Olympique Nimes 3 AJ Auxerre 0

Nimes in the Occitanie region of southern France is a wonderful and ancient city with a plethora of Roman remains including a virtually complete amphitheatre and temple (La Maison Carre), which frankly make most of the Roman remains in England look like random heaps of rubble and barely worth bothering about.
History notwithstanding, tonight we are in Nimes for the match between Olympique Nimes and AJ Auxerre, two football clubs that have in the past both played at the top level of French football, Auxerre having even won the Ligue 1 title. Today however, both are in the under-hyped Ligue 2, the second of France’s two professional leagues. Despite France’s reputation for haute cuisine, Ligue 2 is sponsored by Domino’s Pizza.
We bought our tickets36417703784_710e709552_o at the Stade des Costières stadium earlier in the day to avoid any queue, although we did have to wait a short while because the sign in the window of the guichet read ‘back in five minutes’. Tickets for the main stand cost 14 euros, whilst those for the identical stand opposite are 9 euros and a ticket behind the goal costs 4 euros. We buy 9 euro tickets in the Tribune Sud (South stand). There are acres of free car parking all around the Stade des Costières and arriving a little more than an hour before kick-off it’s easy to park up near the exit for a quick getaway after the match. Nevertheless, there are plenty of people here already, buying tickets, standing about, socialising and heading to bars for a pre-match aperitif.36850917370_8ee635af66_o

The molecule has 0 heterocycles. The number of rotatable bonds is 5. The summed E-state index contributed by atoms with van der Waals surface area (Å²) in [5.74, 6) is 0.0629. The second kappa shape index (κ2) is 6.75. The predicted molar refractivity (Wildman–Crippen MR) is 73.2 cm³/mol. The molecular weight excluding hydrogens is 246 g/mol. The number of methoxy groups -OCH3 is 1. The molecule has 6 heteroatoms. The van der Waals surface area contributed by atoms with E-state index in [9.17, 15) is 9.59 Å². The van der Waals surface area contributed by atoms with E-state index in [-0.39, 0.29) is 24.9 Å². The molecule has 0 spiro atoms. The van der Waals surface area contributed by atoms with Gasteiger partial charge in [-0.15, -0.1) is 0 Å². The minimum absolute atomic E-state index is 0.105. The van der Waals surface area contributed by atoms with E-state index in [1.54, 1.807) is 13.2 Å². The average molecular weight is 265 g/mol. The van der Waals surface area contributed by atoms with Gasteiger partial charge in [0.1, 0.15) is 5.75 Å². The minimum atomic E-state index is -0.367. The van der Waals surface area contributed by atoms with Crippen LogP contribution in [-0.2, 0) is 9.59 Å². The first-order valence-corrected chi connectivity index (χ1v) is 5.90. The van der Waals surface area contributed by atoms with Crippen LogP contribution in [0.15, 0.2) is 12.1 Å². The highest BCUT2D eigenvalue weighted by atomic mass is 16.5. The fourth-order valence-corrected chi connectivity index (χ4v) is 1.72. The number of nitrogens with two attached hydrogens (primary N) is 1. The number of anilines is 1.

The stadium itself isn’t open yet, but we file in a minute or two after seven o’clock and the now standard frisking and bag inspection. The Stade des Costières was opened in 1990 and designed by Vittorio Gregotti and Marc Chausse; Gregotti was also architect of the Stadio Communale Luigi Ferraris in Genoa, one of the venues for the 1990 World Cup. Although the stadium does now look a little run down in places, it is nevertheless a fine building and a great place to watch football. There are two broad sweeps of grey seating on either side with roofs suspended from exposed steelwork.